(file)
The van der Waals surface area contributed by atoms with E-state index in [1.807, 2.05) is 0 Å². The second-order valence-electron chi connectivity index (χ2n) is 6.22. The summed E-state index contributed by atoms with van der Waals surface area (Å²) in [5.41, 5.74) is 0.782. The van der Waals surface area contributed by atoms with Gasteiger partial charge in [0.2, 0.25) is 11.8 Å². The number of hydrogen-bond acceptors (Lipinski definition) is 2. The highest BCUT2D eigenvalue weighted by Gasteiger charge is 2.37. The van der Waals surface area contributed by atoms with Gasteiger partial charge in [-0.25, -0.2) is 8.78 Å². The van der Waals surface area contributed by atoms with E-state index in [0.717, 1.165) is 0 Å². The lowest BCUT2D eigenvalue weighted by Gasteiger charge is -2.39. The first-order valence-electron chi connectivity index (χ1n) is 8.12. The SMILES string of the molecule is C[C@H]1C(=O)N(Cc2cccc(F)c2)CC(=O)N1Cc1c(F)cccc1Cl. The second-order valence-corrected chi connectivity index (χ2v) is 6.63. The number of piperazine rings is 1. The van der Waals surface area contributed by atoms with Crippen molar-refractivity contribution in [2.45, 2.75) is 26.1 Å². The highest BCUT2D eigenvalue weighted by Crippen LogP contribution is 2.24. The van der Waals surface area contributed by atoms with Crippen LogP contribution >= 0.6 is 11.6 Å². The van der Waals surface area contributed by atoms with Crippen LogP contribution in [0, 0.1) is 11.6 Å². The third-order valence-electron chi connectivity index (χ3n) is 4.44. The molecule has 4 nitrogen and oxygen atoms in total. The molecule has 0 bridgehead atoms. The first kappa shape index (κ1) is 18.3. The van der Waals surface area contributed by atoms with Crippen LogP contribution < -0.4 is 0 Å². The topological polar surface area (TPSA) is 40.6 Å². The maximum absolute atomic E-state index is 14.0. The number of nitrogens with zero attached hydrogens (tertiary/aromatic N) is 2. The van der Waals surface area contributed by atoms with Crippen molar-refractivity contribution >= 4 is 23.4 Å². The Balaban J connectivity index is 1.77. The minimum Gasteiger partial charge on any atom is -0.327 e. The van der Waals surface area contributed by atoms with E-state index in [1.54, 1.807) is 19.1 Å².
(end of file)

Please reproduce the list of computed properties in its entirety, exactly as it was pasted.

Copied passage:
The van der Waals surface area contributed by atoms with E-state index in [1.807, 2.05) is 0 Å². The second-order valence-electron chi connectivity index (χ2n) is 6.22. The summed E-state index contributed by atoms with van der Waals surface area (Å²) in [5.41, 5.74) is 0.782. The van der Waals surface area contributed by atoms with Gasteiger partial charge in [0.2, 0.25) is 11.8 Å². The number of hydrogen-bond acceptors (Lipinski definition) is 2. The highest BCUT2D eigenvalue weighted by Gasteiger charge is 2.37. The van der Waals surface area contributed by atoms with Gasteiger partial charge in [-0.25, -0.2) is 8.78 Å². The van der Waals surface area contributed by atoms with E-state index in [0.717, 1.165) is 0 Å². The lowest BCUT2D eigenvalue weighted by Gasteiger charge is -2.39. The first-order valence-electron chi connectivity index (χ1n) is 8.12. The SMILES string of the molecule is C[C@H]1C(=O)N(Cc2cccc(F)c2)CC(=O)N1Cc1c(F)cccc1Cl. The second-order valence-corrected chi connectivity index (χ2v) is 6.63. The number of piperazine rings is 1. The van der Waals surface area contributed by atoms with Crippen molar-refractivity contribution in [2.45, 2.75) is 26.1 Å². The highest BCUT2D eigenvalue weighted by Crippen LogP contribution is 2.24. The van der Waals surface area contributed by atoms with Crippen LogP contribution >= 0.6 is 11.6 Å². The van der Waals surface area contributed by atoms with Crippen LogP contribution in [0, 0.1) is 11.6 Å². The third-order valence-electron chi connectivity index (χ3n) is 4.44. The molecule has 4 nitrogen and oxygen atoms in total. The molecule has 0 bridgehead atoms. The first kappa shape index (κ1) is 18.3. The van der Waals surface area contributed by atoms with Crippen LogP contribution < -0.4 is 0 Å². The topological polar surface area (TPSA) is 40.6 Å². The maximum absolute atomic E-state index is 14.0. The number of nitrogens with zero attached hydrogens (tertiary/aromatic N) is 2. The van der Waals surface area contributed by atoms with Crippen molar-refractivity contribution >= 4 is 23.4 Å². The Balaban J connectivity index is 1.77. The minimum Gasteiger partial charge on any atom is -0.327 e. The van der Waals surface area contributed by atoms with E-state index in [1.54, 1.807) is 19.1 Å².